|| Checking for direct PDF access through Ovid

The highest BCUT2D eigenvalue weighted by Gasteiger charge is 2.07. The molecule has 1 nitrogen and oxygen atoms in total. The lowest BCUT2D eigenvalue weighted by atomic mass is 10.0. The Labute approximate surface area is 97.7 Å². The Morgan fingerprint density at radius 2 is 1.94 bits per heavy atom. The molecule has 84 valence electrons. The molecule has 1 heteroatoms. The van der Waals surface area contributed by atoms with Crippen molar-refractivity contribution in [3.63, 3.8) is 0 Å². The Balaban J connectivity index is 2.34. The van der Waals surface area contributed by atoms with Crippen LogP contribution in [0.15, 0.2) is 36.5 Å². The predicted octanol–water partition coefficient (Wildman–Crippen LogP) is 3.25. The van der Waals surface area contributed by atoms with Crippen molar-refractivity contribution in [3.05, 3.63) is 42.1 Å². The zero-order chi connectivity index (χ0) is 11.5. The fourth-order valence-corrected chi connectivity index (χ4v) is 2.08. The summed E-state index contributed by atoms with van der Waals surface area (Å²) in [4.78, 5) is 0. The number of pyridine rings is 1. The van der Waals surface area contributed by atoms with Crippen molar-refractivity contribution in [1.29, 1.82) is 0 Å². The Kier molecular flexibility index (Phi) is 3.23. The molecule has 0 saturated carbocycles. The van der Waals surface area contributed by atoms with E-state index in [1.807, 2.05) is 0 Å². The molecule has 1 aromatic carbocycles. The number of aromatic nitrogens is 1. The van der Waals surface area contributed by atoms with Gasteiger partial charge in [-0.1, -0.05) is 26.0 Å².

To assess whether exposure to modified shock index (MSI) in the first 24 hours of intensive care unit (ICU) admission is associated with increased in-hospital mortality.Adult critically ill patients were included in a case–control design with 1:2 matching. Cases (death) and controls (alive) were abstracted by a reviewer blinded to exposure status (MSI). Cases were matched to controls on 3 factors—age, end-stage renal disease, and ICU admission diagnosis.Eighty-three cases and 159 controls were included. On univariate analysis, lorazepam administration (odds ratio [OR]: 5.75, confidence interval [CI] = 2.28-14.47; P ≤ .01), shock requiring vasopressors (OR: 3.62, CI = 1.77-7.40; P ≤ .01), maximum MSI (OR: 2.77 per unit, CI = 1.63-4.71; P ≤ .001), and elevated acute physiologic and chronic health evaluation (APACHE) III score at 1 hour (OR: 1.41 per 10 units, CI = 1.19-1.66; P ≤ .001) were associated with mortality. Maximum MSI (OR: 1.93 per unit, CI = 1.07-3.48, P = .03) and APACHE III score at 1 hour (OR: 1.29 per 10 units, CI = 1.09-1.53; P = .003) remained significant with mortality in the multivariate analysis. The optimal cutoff point for high MSI and mortality was 1.8.Critically ill patients who demonstrate an elevated MSI within the first 24 hours of ICU admission have a significant mortality risk. Given that MSI is easily calculated at the bedside, clinicians may institute interventions earlier which could improve survival.